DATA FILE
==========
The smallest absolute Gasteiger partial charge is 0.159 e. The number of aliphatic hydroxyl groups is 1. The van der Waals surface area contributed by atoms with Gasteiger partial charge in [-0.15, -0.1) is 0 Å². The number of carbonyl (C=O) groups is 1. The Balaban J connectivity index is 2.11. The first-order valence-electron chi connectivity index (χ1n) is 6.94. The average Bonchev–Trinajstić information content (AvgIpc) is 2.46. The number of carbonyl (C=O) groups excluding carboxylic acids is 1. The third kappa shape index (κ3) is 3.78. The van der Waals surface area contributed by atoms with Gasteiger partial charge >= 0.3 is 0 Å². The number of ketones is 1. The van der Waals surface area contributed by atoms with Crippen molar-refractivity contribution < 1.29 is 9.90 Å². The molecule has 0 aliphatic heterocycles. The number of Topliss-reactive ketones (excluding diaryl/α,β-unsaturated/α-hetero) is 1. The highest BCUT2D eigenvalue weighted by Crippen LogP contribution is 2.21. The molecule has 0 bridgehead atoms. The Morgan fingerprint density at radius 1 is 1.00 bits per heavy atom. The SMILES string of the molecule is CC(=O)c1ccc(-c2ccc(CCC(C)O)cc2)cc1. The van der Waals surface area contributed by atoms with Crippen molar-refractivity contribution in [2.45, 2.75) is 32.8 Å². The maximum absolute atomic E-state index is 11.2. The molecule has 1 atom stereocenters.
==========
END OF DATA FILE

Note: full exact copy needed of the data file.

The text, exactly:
The smallest absolute Gasteiger partial charge is 0.159 e. The number of aliphatic hydroxyl groups is 1. The van der Waals surface area contributed by atoms with Gasteiger partial charge in [-0.15, -0.1) is 0 Å². The number of carbonyl (C=O) groups is 1. The Balaban J connectivity index is 2.11. The first-order valence-electron chi connectivity index (χ1n) is 6.94. The average Bonchev–Trinajstić information content (AvgIpc) is 2.46. The number of carbonyl (C=O) groups excluding carboxylic acids is 1. The third kappa shape index (κ3) is 3.78. The van der Waals surface area contributed by atoms with Gasteiger partial charge >= 0.3 is 0 Å². The number of ketones is 1. The van der Waals surface area contributed by atoms with Crippen molar-refractivity contribution < 1.29 is 9.90 Å². The molecule has 0 aliphatic heterocycles. The number of Topliss-reactive ketones (excluding diaryl/α,β-unsaturated/α-hetero) is 1. The highest BCUT2D eigenvalue weighted by Crippen LogP contribution is 2.21. The molecule has 0 bridgehead atoms. The Morgan fingerprint density at radius 1 is 1.00 bits per heavy atom. The SMILES string of the molecule is CC(=O)c1ccc(-c2ccc(CCC(C)O)cc2)cc1. The van der Waals surface area contributed by atoms with Crippen molar-refractivity contribution in [2.45, 2.75) is 32.8 Å². The maximum absolute atomic E-state index is 11.2. The molecule has 1 atom stereocenters.